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The Church and Eating Disorders
Research carried out at events and conferences found that 90% of church members knew someone who was suffering with an eating disorder. 70% of them knew someone in their own church. The majority said that their church was not able to offer sufferers, or their families, any help or support in their battle toward recovery.
What can the church do?
There is a lot church leaders and churches can do to support people struggling with eating disorders in their congregation or when working in the wider community. From simply having a better understanding, and an awareness of where people can get help, through to making some simple changes and considering sufferers when planning events. Churches can take steps to make sure that they are not places that sufferers find threatening, or even impossible to attend.
Caring for people with eating disorders is not just about sufferers but their family and friends as well. Looking after someone who is suffering is very hard, and carers also need support as they face frightening situations and experience a range of emotions. Sadly we hear time and time again of well meaning but unhelpful reactions from people in churches who do not understand the complexity of eating disorders. So, a few Do’s and Don’ts
* Listen with belief, concentration and without shock.
* Pray - Pray for and pray with, remembering not to ask others to pray unless requested. We do hear of wonderful answers to prayer however, a lot of hard work generally follows for the sufferer to understand and work through the background causes of the eating disorder
* Keep confidences - Being trusted is vital. So too being loyal particularly as the reaction to eating disorders can be so negative and critical
* Empathize - Understand what the person is feeling by being able to put yourself in his or her shoes, which is different from sympathy and far removed from pity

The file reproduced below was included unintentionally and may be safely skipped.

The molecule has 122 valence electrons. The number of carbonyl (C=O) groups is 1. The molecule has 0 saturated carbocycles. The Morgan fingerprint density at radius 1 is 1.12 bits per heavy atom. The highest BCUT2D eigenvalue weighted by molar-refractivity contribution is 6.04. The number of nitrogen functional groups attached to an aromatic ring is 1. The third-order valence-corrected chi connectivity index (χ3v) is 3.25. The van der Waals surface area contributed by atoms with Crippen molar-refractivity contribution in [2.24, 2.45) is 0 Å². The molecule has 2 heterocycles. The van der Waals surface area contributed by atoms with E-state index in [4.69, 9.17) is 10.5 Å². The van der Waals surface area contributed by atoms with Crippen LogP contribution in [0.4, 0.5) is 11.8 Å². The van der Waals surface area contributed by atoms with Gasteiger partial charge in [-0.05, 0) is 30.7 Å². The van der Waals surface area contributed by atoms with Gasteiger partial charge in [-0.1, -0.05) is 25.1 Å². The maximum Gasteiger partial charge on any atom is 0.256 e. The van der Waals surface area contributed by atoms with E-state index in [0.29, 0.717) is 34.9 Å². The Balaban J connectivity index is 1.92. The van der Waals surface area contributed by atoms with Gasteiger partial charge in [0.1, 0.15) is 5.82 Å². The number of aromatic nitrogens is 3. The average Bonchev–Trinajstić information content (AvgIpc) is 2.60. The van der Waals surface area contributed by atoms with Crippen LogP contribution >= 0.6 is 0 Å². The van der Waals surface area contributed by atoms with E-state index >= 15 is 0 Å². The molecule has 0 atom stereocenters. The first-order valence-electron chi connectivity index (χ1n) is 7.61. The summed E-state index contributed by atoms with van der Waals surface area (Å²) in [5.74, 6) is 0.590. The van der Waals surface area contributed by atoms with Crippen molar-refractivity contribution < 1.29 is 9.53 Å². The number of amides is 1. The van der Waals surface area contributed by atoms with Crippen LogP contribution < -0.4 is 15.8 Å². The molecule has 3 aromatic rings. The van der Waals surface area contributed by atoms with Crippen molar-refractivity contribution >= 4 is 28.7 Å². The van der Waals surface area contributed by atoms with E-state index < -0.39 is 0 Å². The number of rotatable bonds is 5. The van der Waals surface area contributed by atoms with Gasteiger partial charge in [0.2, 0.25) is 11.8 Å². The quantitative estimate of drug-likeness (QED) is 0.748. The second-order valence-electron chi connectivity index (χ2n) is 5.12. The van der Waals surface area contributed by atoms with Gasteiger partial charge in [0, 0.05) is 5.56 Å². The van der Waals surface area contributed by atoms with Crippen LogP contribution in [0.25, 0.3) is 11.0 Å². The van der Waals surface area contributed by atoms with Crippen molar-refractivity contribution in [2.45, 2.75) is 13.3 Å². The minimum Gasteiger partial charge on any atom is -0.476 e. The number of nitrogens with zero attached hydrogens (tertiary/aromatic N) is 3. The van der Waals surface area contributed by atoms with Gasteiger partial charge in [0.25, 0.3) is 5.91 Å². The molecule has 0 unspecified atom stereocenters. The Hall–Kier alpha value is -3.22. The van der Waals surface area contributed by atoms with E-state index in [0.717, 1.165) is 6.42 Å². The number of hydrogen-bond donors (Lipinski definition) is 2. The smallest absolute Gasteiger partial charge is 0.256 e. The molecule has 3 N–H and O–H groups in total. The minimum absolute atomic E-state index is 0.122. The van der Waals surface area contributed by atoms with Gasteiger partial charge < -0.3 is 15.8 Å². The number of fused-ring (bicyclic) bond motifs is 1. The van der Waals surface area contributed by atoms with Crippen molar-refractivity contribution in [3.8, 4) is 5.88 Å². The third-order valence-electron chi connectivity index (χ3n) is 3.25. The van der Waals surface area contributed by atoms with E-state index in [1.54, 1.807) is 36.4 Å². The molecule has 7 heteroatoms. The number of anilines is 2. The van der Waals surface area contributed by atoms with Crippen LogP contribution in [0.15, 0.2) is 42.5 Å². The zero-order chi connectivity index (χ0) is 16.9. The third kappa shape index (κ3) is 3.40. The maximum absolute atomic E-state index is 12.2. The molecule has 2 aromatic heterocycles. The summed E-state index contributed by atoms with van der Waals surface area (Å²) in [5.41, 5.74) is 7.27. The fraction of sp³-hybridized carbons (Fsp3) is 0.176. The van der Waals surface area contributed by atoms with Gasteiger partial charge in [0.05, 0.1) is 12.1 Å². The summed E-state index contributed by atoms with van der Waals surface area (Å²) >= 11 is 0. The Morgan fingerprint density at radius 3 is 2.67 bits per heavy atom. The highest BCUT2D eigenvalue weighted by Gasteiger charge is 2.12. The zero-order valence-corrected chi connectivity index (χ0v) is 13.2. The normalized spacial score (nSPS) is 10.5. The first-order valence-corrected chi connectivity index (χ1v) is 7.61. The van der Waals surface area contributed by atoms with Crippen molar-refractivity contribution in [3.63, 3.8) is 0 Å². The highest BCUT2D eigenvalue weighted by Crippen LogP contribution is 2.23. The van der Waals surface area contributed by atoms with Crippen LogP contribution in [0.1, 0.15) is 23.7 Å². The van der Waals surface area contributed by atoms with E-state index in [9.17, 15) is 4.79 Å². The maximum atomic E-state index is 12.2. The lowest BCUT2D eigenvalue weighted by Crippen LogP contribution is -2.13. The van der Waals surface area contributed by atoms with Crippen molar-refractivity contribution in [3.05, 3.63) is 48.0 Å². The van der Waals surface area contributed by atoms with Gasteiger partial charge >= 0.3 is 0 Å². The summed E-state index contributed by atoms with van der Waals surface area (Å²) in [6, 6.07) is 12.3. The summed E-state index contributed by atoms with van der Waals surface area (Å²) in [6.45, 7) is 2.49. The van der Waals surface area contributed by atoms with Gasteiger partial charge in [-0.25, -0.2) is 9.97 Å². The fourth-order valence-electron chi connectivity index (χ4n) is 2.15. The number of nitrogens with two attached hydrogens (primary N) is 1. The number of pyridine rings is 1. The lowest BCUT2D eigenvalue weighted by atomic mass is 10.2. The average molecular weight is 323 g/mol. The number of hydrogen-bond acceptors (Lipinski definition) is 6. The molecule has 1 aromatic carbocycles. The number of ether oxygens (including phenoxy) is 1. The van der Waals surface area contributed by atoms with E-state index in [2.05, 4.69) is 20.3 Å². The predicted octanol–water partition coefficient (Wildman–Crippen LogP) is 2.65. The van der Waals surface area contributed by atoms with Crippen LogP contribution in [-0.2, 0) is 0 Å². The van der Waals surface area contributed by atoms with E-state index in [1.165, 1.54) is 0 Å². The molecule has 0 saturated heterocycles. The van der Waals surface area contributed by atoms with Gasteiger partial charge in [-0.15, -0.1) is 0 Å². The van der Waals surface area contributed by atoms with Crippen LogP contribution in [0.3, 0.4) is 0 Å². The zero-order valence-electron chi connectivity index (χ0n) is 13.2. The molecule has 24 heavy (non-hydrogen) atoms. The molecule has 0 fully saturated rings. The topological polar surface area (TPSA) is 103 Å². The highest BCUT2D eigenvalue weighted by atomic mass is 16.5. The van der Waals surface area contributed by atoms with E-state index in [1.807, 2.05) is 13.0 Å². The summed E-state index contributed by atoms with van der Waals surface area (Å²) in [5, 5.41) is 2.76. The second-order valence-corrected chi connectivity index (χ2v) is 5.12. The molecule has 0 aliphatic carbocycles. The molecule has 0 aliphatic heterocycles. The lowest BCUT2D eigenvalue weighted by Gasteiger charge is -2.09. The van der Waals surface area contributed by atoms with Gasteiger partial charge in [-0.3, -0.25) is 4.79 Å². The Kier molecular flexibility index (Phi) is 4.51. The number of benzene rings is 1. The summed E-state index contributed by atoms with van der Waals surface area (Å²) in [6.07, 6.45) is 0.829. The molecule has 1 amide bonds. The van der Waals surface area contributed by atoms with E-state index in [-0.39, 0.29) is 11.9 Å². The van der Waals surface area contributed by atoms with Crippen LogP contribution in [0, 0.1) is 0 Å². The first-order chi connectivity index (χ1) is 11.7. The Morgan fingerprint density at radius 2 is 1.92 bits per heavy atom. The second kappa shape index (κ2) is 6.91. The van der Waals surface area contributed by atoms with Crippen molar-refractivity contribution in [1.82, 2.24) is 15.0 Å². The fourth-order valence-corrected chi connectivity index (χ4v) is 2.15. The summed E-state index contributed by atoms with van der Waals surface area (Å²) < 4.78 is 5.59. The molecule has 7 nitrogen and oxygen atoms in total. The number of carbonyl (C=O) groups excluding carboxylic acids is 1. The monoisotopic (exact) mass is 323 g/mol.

* Become informed - Trying to understand eating disorders a little can be helpful as a long as too much information is not relayed back. Finding information for them can be helpful within reason.
* Reassure - Eating Disorders can often take years of recovery
* Encourage and Motivate - This might be towards getting help and advice or towards recovery, for hope for the duration and perhaps even to keep faith alive
* Give Practical support - Offering help with day-to-day chores, lifts or child minding, to enable the carer to go out, can be invaluable
* Friendship - Spending time just as friends, and for the carer taking them away from thinking about their situation for a while is a great help
* Forgive - Conversations and friendships may well be rather one-sided during this time, and church attendance erratic.
* Feel powerless or inadequate so as to say or do nothing. Asking is always a good start.
* Don’t judge or criticise or voice anything sounding like one.
* Don’t moralize or theorize. When in doubt, listen or ask a question to deepen your understanding of the situation or how the person is feeling.
* Don’t compare “cases” you have heard about or flag up the horrors of eating disorders.
* Don’t preach! Scripture is a great encourager but not a prescription for instant results and many sufferers find that it is expected they will have ‘pulled themselves together’ after prayer which can be extremely damaging for someone already crippled by self-hatred and guilt.
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